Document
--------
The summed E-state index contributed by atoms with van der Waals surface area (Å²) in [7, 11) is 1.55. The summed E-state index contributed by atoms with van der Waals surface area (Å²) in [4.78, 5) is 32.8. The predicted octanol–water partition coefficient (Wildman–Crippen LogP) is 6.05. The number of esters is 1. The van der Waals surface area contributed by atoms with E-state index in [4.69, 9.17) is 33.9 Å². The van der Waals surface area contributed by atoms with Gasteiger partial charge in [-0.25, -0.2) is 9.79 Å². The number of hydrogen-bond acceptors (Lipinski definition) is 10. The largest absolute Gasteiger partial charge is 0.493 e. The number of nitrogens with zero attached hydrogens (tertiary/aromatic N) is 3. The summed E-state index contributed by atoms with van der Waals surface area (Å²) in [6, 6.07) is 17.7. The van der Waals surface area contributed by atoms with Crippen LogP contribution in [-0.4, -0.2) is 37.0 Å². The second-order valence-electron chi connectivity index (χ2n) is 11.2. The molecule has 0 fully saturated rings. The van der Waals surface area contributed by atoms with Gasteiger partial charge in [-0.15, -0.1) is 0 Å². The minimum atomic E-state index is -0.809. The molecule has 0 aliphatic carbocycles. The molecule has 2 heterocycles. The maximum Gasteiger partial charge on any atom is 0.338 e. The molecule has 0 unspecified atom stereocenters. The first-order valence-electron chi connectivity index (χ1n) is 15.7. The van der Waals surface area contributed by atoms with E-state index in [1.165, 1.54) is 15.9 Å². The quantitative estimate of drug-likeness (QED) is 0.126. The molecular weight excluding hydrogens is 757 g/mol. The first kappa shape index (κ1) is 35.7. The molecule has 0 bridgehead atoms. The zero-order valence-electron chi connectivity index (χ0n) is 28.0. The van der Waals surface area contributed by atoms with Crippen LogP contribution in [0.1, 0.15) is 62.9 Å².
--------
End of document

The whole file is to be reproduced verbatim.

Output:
The summed E-state index contributed by atoms with van der Waals surface area (Å²) in [7, 11) is 1.55. The summed E-state index contributed by atoms with van der Waals surface area (Å²) in [4.78, 5) is 32.8. The predicted octanol–water partition coefficient (Wildman–Crippen LogP) is 6.05. The number of esters is 1. The van der Waals surface area contributed by atoms with E-state index in [4.69, 9.17) is 33.9 Å². The van der Waals surface area contributed by atoms with Gasteiger partial charge in [-0.25, -0.2) is 9.79 Å². The number of hydrogen-bond acceptors (Lipinski definition) is 10. The largest absolute Gasteiger partial charge is 0.493 e. The number of nitrogens with zero attached hydrogens (tertiary/aromatic N) is 3. The summed E-state index contributed by atoms with van der Waals surface area (Å²) in [6, 6.07) is 17.7. The van der Waals surface area contributed by atoms with Crippen LogP contribution in [-0.4, -0.2) is 37.0 Å². The second-order valence-electron chi connectivity index (χ2n) is 11.2. The molecule has 0 fully saturated rings. The van der Waals surface area contributed by atoms with Gasteiger partial charge in [-0.15, -0.1) is 0 Å². The minimum atomic E-state index is -0.809. The molecule has 0 aliphatic carbocycles. The molecule has 2 heterocycles. The maximum Gasteiger partial charge on any atom is 0.338 e. The molecule has 0 unspecified atom stereocenters. The first-order valence-electron chi connectivity index (χ1n) is 15.7. The van der Waals surface area contributed by atoms with E-state index in [1.165, 1.54) is 15.9 Å². The quantitative estimate of drug-likeness (QED) is 0.126. The molecular weight excluding hydrogens is 757 g/mol. The first kappa shape index (κ1) is 35.7. The molecule has 0 bridgehead atoms. The zero-order valence-electron chi connectivity index (χ0n) is 28.0. The van der Waals surface area contributed by atoms with Crippen LogP contribution in [0.1, 0.15) is 62.9 Å².